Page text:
Morley died of pancreatic cancer in November, just short of his ninety-seventh birthday. In September, sitting with him in his home overlooking the Deschutes River, he talked about the five lives he had lived.

“My first life had nothing to do with any of the subsequent ones,” he said. “I was an Air Force paratrooper pilot. I was blind lucky to survive 237 combat missions.”
One of the missions Morley flew has been depicted in movies as well as in the 2015 book, Rescue at Los Baños: The Most Daring Prison Camp Raid of World War II.

Morley’s second life was as a contractor/developer in his hometown of Cheyenne. Morley pounded nails starting in high school and through college, where he was also in ROTC. When he returned home from the war, Morley decided he would be a developer and builder. The company he founded built five hundred houses for soldiers on Francis E. Warren Air Force Base. A bad deal with the government eventually soured Morley on building, and he decided to be a ski bum, which was life No. 3.

Morley first skied at age eight, on a small hill outside Cheyenne on skis he made in his basement.

Morley debated between Aspen, Switzerland, or Jackson Hole, where he kept a boat on Jackson Lake in the summer. “Aspen was starting to get a drug culture, and, in Switzerland, you’d always be a foreigner. They didn’t accept people unless they were born there. I was born in Wyoming,” he said. And so, Jackson Hole—home to Wyoming’s first ski resort, Snow King—it was. Morley moved to the valley with his family in 1961.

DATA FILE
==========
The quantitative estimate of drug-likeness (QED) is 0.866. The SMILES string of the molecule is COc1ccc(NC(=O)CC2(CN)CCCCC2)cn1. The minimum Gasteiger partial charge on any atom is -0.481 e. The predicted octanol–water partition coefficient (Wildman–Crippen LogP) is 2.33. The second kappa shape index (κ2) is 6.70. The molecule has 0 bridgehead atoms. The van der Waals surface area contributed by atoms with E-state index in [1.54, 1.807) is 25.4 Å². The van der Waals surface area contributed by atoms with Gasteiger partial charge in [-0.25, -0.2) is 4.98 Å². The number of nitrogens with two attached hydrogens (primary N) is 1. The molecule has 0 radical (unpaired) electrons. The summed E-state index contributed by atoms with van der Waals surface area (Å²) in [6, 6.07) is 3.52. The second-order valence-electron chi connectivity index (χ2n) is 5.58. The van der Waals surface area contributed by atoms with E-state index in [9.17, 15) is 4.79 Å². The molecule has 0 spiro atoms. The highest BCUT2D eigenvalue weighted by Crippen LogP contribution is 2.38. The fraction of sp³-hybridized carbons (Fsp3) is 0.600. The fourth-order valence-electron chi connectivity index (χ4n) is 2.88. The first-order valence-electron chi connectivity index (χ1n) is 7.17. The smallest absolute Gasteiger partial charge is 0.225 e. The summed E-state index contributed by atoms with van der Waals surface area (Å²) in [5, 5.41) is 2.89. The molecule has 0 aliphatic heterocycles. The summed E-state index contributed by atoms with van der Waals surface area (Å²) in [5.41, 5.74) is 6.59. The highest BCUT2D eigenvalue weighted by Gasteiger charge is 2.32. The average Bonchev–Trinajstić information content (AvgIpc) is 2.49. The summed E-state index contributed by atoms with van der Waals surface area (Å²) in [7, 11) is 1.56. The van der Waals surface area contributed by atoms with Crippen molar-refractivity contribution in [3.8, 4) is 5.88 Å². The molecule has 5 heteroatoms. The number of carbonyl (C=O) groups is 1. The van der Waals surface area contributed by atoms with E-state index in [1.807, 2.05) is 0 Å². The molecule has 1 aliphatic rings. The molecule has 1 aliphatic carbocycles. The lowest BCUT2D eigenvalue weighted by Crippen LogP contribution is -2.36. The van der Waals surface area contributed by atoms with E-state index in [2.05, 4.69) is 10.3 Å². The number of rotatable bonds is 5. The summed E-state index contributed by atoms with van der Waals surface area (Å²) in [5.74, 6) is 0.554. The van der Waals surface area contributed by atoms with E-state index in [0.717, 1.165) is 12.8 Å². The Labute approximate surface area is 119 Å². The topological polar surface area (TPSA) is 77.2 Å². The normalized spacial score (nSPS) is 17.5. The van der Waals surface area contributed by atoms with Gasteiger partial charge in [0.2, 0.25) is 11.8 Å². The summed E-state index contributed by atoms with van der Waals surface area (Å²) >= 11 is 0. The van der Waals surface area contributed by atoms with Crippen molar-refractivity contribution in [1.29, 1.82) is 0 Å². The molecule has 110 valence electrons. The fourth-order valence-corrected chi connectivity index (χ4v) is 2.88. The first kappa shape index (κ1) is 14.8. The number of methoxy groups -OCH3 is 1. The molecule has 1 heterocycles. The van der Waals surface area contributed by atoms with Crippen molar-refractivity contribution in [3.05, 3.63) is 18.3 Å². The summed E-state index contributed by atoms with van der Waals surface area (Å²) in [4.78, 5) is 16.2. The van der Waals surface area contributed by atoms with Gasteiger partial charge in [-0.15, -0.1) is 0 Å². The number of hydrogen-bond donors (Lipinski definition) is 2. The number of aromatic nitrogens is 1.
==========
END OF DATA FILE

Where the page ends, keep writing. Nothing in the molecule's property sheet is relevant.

Life No. 4, living on Orcas Island, Washington, and spending most of his time sailing with Rachel and his family, started after he sold his interest in the ski area to Paul McCollister. It lasted until he moved to Bend.

Morley’s life in Bend consisted of taking care of Rachel, who died in 2006, working to develop a ski area on the part of Mount Jefferson on the Warm Springs Indian Reservation, and adventuring with friend Helen Vandervort. “I was fortunate to have had so many experiences,” he said. “What a ride it has been.” — Dina Mishev

 

2 Skiers, 1 Resort

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Photograph by Price Chambers